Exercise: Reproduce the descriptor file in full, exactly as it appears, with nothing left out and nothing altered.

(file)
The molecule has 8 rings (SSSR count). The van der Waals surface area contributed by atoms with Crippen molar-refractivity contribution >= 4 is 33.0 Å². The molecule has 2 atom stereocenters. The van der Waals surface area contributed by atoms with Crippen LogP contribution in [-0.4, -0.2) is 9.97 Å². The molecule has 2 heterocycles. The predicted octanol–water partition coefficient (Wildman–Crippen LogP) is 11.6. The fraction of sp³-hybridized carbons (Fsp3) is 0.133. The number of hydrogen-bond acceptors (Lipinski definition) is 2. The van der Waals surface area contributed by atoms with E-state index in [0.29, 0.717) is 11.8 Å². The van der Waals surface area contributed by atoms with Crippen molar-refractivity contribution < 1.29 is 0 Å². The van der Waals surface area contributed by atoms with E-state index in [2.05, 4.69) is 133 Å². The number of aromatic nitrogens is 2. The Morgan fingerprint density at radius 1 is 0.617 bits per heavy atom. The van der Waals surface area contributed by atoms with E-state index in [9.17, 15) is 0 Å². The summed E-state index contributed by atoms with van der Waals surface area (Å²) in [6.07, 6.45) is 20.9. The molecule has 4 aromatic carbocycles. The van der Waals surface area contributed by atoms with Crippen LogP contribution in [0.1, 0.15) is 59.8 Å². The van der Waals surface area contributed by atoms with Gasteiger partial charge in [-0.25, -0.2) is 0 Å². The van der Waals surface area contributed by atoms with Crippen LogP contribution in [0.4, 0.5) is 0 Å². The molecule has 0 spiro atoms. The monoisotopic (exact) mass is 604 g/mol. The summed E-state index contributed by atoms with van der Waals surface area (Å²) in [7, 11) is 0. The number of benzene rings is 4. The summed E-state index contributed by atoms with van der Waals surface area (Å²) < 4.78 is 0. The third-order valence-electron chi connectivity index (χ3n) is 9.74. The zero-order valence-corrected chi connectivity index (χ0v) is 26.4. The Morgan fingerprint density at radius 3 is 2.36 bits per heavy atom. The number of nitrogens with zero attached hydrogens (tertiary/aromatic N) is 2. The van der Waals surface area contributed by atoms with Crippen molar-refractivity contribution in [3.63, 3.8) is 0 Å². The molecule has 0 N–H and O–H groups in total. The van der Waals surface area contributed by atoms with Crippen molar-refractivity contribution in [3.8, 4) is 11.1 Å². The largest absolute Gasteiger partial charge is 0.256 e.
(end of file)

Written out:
The molecule has 8 rings (SSSR count). The van der Waals surface area contributed by atoms with Crippen molar-refractivity contribution >= 4 is 33.0 Å². The molecule has 2 atom stereocenters. The van der Waals surface area contributed by atoms with Crippen LogP contribution in [-0.4, -0.2) is 9.97 Å². The molecule has 2 heterocycles. The predicted octanol–water partition coefficient (Wildman–Crippen LogP) is 11.6. The fraction of sp³-hybridized carbons (Fsp3) is 0.133. The number of hydrogen-bond acceptors (Lipinski definition) is 2. The van der Waals surface area contributed by atoms with E-state index in [0.29, 0.717) is 11.8 Å². The van der Waals surface area contributed by atoms with Crippen molar-refractivity contribution < 1.29 is 0 Å². The van der Waals surface area contributed by atoms with E-state index in [2.05, 4.69) is 133 Å². The number of aromatic nitrogens is 2. The Morgan fingerprint density at radius 1 is 0.617 bits per heavy atom. The van der Waals surface area contributed by atoms with E-state index in [9.17, 15) is 0 Å². The summed E-state index contributed by atoms with van der Waals surface area (Å²) in [6.07, 6.45) is 20.9. The molecule has 4 aromatic carbocycles. The van der Waals surface area contributed by atoms with Crippen LogP contribution in [0.1, 0.15) is 59.8 Å². The van der Waals surface area contributed by atoms with Gasteiger partial charge in [-0.25, -0.2) is 0 Å². The van der Waals surface area contributed by atoms with Crippen LogP contribution in [0.4, 0.5) is 0 Å². The molecule has 0 spiro atoms. The monoisotopic (exact) mass is 604 g/mol. The summed E-state index contributed by atoms with van der Waals surface area (Å²) in [7, 11) is 0. The number of benzene rings is 4. The summed E-state index contributed by atoms with van der Waals surface area (Å²) < 4.78 is 0. The third-order valence-electron chi connectivity index (χ3n) is 9.74. The zero-order valence-corrected chi connectivity index (χ0v) is 26.4. The Morgan fingerprint density at radius 3 is 2.36 bits per heavy atom. The number of nitrogens with zero attached hydrogens (tertiary/aromatic N) is 2. The van der Waals surface area contributed by atoms with Crippen molar-refractivity contribution in [3.63, 3.8) is 0 Å². The molecule has 0 N–H and O–H groups in total. The van der Waals surface area contributed by atoms with Crippen molar-refractivity contribution in [3.8, 4) is 11.1 Å². The largest absolute Gasteiger partial charge is 0.256 e.